Both of these towns – Park City and Victor, saw prices massively increase when times were good, and saw prices plummet when times were bad.
You can argue that the Toronto real estate market, under various circumstances, could see a price drop. I don’t want to seem like that much of a real estate cheerleader, as if to say, “Our market is shooting for the moon, and never coming down.”
But one thing you can’t argue with is that there will be approximately a 0.00% increase in the existence of freehold dwellings in the central core of Toronto.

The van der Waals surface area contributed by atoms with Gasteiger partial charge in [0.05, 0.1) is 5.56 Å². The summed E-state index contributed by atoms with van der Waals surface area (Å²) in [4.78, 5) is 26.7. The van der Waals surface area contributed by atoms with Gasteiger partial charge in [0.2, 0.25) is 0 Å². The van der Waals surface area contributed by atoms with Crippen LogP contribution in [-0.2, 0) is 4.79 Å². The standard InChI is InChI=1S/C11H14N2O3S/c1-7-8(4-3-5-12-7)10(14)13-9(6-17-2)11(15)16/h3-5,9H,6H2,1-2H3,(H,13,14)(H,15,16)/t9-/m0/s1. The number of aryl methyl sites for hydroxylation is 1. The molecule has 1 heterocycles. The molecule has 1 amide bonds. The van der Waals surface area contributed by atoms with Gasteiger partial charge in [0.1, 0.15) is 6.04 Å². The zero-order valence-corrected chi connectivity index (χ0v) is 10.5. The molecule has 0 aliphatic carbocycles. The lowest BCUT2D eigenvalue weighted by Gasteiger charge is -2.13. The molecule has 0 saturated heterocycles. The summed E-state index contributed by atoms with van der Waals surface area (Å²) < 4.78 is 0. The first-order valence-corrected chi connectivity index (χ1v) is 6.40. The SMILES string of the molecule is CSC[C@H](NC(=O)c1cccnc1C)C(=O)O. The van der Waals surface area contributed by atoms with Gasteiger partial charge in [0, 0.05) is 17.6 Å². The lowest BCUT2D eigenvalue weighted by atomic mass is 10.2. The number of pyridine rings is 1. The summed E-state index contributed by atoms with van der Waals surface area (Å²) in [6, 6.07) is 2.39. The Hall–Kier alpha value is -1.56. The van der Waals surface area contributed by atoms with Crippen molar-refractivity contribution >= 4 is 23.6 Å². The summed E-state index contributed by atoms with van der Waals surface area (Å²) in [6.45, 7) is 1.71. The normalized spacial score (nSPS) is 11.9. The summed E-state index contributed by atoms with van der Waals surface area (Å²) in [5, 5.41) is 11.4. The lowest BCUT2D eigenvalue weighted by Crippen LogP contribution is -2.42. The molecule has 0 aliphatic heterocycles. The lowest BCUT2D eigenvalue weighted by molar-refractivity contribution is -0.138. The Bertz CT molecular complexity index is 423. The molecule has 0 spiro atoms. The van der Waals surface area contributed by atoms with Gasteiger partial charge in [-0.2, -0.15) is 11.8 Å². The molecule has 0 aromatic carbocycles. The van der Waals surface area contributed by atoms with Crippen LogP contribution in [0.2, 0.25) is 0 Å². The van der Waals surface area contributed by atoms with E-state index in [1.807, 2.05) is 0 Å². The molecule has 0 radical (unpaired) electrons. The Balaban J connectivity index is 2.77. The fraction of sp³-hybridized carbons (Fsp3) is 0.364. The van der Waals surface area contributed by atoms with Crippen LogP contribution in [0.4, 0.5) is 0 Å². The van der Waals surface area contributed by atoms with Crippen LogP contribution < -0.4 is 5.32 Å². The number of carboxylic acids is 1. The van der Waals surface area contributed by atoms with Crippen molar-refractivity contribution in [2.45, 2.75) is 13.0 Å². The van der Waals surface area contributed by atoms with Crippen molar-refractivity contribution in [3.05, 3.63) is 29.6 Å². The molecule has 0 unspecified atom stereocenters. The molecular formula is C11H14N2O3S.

We don’t have one million acres of vacant land sitting next to Leaside, or Leslieville, or Lawrence Park, unlike the “Red Stone Estates” in Park City, Utah.
For the life of me, I can’t find the article online. But I recall seeing an interview with a prominent condo developer (was it Barry Fenton of Lanterra?) where he said that they can’t get their hands on any more land on which to build new condos.
Developers these days are no longer targeting those empty parking lots about which people say, “That will be a condo one day.” Those days are gone.
Developers these days are targeting 15-20 storey office buildings at major intersections, looking to turn around and build 50-60 storey condos.
Supply and demand, folks.
The true “supply” might be what is available for sale on the open market. But the number of freehold houses in Toronto isn’t changing…